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Trump’s First 100 Days

A brief overview of President Trump’s first 100 days in office

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One of President Trump’s most controversial executive orders, the travel ban, initially issued on Jan. 27, called for an indefinite ban on travelers and prospective U.S. citizens from seven majority Muslim countries: Iraq, Iran, Syria, Yemen, Somalia, Sudan and Libya. Trump claimed that the ban was implemented in an effort to combat terrorism and protect national security; however, he did not seek legal guidance from the Justice Department before the travel ban was implemented, and few instructions on how to enforce ban were given to the Department of Homeland Security. This ultimately led to chaos and confusion, as it became unclear if Green Card holders were exempt from the travel ban. Seeing as the original order was deemed unconstitutional, revisions were made shortly following the implementation of the ban. Even so, a federal judge in Hawaii succeeded in blocking Trump’s order. As of now, travelers are no longer banned from entering the country, but visas are no longer issued to those from the countries listed on the travel ban (excluding Iraq since the Iraqi government has agreed to work with the White House on fighting terrorism), and refugees are still denied admission into the U.S.

Health care

The Mexico City Policy, also known as the global gag rule, was reinstated by President Trump during his first day in office. This policy has been called the global gag rule because of the “suffocating” restrictions it places on organization, and it was first introduced in 1984 during Reagan’s presidency. The policy does not allow federal funding for family planning services to non-governmental organizations that offer abortion services to women. Trump’s executive order is not new to the political scene — ever since Reagan introduced the policy, every Republican president has reinstated it, while every Democratic president has rejected it. Trump, however, has called for more expansive changes than previous administrations have, and this has been an area of concern and confusion for several health organizations and women. Previously, the policy restricted government funding to family planning services to organizations offering abortion, but Trump’s version cuts off all global health funding, including services that combat HIV/AIDS and promote maternal and child health.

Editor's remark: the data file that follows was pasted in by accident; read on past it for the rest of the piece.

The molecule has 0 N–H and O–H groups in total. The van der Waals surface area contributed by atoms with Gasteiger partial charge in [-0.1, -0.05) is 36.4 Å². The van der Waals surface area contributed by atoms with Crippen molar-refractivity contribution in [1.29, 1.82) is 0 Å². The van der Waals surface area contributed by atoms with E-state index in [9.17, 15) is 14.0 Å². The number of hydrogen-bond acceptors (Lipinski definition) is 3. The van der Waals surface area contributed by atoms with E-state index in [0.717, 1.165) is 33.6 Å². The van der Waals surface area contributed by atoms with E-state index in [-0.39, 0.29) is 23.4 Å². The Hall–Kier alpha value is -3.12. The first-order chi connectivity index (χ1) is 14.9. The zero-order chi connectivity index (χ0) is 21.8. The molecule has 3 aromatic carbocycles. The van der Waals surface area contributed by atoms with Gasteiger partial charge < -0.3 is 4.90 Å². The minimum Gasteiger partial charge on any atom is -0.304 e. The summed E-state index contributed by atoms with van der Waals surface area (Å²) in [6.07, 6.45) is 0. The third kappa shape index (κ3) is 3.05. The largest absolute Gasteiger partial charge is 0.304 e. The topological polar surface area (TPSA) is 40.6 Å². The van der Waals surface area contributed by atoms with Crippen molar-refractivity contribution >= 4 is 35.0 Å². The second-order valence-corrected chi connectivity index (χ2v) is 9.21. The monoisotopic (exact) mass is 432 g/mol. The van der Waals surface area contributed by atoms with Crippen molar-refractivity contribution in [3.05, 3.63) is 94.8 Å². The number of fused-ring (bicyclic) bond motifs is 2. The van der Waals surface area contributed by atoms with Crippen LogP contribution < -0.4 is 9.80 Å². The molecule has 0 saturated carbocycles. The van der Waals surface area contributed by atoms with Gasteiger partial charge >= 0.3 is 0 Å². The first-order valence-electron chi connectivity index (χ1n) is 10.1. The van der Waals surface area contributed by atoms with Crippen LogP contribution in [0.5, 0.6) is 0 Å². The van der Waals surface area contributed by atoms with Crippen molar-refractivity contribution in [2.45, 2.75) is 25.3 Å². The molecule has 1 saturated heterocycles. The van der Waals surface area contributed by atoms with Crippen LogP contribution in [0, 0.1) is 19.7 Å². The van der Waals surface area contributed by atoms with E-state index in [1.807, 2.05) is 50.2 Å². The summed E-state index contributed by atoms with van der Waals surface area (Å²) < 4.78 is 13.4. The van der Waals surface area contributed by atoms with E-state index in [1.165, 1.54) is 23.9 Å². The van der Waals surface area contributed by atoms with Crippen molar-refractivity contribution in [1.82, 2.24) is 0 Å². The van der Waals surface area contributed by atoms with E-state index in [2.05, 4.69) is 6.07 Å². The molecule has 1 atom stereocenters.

Foreign policy

Throughout his campaign and during his inauguration speech, President Trump claimed that his foreign policy agenda would put “America first,” meaning that the U.S. would adopt a more isolationist policy stance and stay out of international affairs. However, on April 4, the Syrian government used chemical weapons on its own people, which resulted in the death of over 100 Syrians. In response, Trump authorized the launch of 59 Tomahawk missiles on the Syrian airbase which harbored the warplanes used to carry out the attack. Trump’s policy decision signalled a break from his initial stance of unilateralism and isolationism. The missile strike was effective in enforcing a red line — a figurative “line in the sand” that the Syrian government should not cross — but has also caused a strain on foreign relations with Russia and Iran, two countries that are alligned with Syrian president Bashar-al-Assad and his current regime.


President Trump has made it clear that he does not believe in climate change or environmental regulations, especially when reform comes at the cost of reduced business opportunities for large corporations. So, it wasn’t surprising when Trump signed an executive order on March 28 which rolled back some of his predecessor’s policies. The executive order has called on the Environmental Protection Agency to review and modify President Obama’s Clean Power Plan, which capped emissions for power plants in order to combat climate change and to protect the environment. The order also removes a moratorium on federal coal leases, a lease granted by the government to mining companies. While experts do not believe Trump’s executive order will have an overwhelming impact on nationwide initiatives to promote sustainable and renewable energy, his actions encourage the unrestricted use of coal and oil.